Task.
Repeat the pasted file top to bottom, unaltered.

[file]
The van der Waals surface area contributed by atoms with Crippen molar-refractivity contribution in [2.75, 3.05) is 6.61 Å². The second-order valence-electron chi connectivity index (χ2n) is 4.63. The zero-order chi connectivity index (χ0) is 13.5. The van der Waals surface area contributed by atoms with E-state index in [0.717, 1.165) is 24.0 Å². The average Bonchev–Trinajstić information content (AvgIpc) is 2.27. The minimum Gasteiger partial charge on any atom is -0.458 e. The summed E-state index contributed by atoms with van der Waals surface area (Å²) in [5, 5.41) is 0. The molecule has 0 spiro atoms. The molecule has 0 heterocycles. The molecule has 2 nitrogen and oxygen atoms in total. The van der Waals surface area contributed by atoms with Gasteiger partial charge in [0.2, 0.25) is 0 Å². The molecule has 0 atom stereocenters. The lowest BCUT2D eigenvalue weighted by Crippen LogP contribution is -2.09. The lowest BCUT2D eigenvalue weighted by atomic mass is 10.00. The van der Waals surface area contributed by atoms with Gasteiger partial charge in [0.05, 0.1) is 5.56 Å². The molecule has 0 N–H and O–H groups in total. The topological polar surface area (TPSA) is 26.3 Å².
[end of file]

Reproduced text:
The van der Waals surface area contributed by atoms with Crippen molar-refractivity contribution in [2.75, 3.05) is 6.61 Å². The second-order valence-electron chi connectivity index (χ2n) is 4.63. The zero-order chi connectivity index (χ0) is 13.5. The van der Waals surface area contributed by atoms with E-state index in [0.717, 1.165) is 24.0 Å². The average Bonchev–Trinajstić information content (AvgIpc) is 2.27. The minimum Gasteiger partial charge on any atom is -0.458 e. The summed E-state index contributed by atoms with van der Waals surface area (Å²) in [5, 5.41) is 0. The molecule has 0 spiro atoms. The molecule has 0 heterocycles. The molecule has 2 nitrogen and oxygen atoms in total. The van der Waals surface area contributed by atoms with Gasteiger partial charge in [0.2, 0.25) is 0 Å². The molecule has 0 atom stereocenters. The lowest BCUT2D eigenvalue weighted by Crippen LogP contribution is -2.09. The lowest BCUT2D eigenvalue weighted by atomic mass is 10.00. The van der Waals surface area contributed by atoms with Gasteiger partial charge in [0.05, 0.1) is 5.56 Å². The molecule has 0 N–H and O–H groups in total. The topological polar surface area (TPSA) is 26.3 Å².